Mexico City’s Galería OMR Gears Up for the Future

Earlier this month, Galería OMR entered a moment of milestones. Over 30 years since opening, the gallery relocated to a new space—a pristine white cube embedded in a 1960s Brutalist building nestled in Mexico City’s Colonia Roma neighborhood. But even more pivotal for the gallery is a change in leadership: OMR founders Patricia Ortiz Monasterio and Jaime Riestra have passed the gallery on to one of their sons, Cristobal Riestra. Despite being armed with three decades of art-world experience, the Riestras were keenly aware that the statistics were against them—the majority of family-owned businesses fail as they transition to the next generation. So, as a powerful Jorge Méndez Blake show inaugurated the new space, it also incited a new era for Galería OMR, in which a fresh, young team will revamp the gallery model itself, from its internal operations to its social responsibilities.

  • Installation view of “Jorge Méndez Blake: Southwest Window” at Galería OMR, Mexico City. Courtesy of Galería OMR and the artist.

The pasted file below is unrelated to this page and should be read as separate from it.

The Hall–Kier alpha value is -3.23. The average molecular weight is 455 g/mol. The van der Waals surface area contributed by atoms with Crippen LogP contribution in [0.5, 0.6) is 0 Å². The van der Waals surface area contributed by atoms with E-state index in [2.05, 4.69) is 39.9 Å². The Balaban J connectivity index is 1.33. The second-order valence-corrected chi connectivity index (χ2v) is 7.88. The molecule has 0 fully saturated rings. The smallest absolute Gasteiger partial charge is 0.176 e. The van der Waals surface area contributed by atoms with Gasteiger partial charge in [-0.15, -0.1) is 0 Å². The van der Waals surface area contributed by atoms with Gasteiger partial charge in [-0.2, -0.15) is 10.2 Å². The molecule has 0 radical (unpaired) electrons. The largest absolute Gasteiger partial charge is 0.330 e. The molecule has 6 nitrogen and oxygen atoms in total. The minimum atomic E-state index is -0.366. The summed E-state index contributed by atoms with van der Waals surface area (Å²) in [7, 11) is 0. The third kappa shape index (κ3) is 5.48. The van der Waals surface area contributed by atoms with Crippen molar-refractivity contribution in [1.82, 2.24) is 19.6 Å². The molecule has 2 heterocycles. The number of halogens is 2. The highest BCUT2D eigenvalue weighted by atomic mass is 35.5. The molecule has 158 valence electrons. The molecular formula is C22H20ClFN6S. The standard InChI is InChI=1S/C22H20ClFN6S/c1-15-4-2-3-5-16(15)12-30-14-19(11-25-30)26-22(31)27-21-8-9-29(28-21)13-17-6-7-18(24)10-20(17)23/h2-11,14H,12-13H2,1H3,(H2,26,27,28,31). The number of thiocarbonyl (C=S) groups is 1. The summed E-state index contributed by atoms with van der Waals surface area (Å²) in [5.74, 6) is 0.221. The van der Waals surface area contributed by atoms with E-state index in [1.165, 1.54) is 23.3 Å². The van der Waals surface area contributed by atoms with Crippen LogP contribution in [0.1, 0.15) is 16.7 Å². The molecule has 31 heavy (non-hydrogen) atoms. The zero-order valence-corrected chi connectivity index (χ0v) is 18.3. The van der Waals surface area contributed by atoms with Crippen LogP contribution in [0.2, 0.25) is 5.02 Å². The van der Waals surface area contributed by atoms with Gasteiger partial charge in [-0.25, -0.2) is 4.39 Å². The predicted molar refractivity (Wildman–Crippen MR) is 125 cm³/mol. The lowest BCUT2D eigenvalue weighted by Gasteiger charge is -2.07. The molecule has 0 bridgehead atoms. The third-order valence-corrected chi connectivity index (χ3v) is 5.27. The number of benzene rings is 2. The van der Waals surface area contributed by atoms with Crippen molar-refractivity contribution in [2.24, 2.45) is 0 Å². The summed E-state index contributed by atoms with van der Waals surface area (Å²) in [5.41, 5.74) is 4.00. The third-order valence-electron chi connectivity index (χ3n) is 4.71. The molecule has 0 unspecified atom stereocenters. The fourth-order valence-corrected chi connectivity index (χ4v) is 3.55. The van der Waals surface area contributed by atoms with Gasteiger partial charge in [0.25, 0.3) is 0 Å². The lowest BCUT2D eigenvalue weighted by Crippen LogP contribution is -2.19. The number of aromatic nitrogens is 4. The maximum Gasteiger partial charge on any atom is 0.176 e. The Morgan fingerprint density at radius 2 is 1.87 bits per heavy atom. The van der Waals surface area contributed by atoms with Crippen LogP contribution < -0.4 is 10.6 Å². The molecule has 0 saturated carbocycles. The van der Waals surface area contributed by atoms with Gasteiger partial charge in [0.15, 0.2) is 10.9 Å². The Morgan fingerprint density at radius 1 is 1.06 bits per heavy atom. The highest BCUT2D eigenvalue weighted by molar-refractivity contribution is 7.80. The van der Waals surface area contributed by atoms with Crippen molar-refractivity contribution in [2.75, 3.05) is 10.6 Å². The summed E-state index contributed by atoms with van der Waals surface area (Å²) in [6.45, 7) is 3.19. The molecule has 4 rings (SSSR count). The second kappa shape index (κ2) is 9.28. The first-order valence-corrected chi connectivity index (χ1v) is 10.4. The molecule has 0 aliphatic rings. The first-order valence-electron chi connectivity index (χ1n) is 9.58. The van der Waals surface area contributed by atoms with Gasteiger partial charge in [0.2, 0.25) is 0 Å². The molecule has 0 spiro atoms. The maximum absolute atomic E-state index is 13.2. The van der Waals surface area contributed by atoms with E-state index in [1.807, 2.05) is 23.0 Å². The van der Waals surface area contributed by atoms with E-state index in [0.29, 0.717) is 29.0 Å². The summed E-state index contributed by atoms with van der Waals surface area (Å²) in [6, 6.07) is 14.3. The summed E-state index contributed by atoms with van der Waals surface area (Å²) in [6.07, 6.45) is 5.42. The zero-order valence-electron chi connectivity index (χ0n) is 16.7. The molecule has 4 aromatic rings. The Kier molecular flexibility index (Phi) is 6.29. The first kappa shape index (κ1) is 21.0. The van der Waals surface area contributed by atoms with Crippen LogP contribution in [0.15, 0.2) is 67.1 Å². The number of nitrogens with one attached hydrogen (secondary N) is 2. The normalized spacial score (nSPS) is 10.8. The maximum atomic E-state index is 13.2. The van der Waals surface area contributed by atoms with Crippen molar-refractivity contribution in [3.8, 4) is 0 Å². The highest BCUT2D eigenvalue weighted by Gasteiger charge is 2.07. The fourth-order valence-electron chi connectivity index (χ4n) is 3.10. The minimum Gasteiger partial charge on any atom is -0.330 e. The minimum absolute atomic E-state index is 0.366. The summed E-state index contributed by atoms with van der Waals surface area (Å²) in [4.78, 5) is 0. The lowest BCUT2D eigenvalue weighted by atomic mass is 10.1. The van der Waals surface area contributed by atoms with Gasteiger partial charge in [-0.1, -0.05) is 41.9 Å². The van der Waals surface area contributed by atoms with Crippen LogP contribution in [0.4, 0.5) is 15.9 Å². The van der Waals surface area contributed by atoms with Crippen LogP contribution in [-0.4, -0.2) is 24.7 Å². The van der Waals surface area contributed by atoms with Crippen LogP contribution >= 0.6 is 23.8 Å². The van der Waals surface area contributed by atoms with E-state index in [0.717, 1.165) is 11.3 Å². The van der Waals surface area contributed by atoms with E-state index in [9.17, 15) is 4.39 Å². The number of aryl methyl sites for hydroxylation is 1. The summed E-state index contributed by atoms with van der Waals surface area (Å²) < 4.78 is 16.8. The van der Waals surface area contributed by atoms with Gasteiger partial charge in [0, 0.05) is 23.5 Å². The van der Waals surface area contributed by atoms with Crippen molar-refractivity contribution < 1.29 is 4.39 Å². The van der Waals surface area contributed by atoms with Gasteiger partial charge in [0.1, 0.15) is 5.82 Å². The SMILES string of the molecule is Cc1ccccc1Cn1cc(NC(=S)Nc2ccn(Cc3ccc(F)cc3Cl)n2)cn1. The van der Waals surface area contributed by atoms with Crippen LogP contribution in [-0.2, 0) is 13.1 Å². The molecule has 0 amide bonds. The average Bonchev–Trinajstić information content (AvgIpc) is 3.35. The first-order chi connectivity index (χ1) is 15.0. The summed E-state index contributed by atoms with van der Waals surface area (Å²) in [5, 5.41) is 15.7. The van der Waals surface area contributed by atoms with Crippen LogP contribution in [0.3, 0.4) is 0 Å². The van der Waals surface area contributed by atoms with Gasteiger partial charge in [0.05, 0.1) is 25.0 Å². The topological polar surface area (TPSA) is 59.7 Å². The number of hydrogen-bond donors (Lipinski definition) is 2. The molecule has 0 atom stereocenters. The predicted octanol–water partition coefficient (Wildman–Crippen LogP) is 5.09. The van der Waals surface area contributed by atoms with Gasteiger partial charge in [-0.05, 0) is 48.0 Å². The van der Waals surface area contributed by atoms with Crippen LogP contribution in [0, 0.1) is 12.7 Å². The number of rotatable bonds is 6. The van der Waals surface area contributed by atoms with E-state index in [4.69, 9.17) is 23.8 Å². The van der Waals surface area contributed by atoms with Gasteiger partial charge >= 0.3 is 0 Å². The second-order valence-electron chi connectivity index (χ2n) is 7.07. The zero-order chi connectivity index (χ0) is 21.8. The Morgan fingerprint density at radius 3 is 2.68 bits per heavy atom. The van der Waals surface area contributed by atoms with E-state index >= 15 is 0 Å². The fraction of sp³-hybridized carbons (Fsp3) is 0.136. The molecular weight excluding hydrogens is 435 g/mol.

Installation view of “Jorge Méndez Blake: Southwest Window” at Galería OMR, Mexico City. Courtesy of Galería OMR and the artist.

The new gallery is located some four blocks away from the original location, which opened in a large, colonial home in 1983 (while Ortiz Monasterio was pregnant with Cristobal) in the Colonia Roma neighborhood. “They were very pioneering,” Riestra says of his parents choice to settle in the area, which was rough at the time, and only worsened after the historic 1985 earthquake. “It was edgy, a bit dangerous, and they had this magnificent house at a very low rent…Now, the Roma district has become the cultural district of Mexico City” Proyectos Monclova and José García are among a cluster of other galleries nearby, as well as a flurry of cafes, bars, restaurants, and parks. “It kind of exists in a bubble, and it is far more Europeanized than other parts of the city; you ride your bike and walk everywhere,” Riestra explains. “Everything has become almost intolerably hip.” And given the gallery’s location within this landscape, he feels even more of a responsibility to engage his community through its program.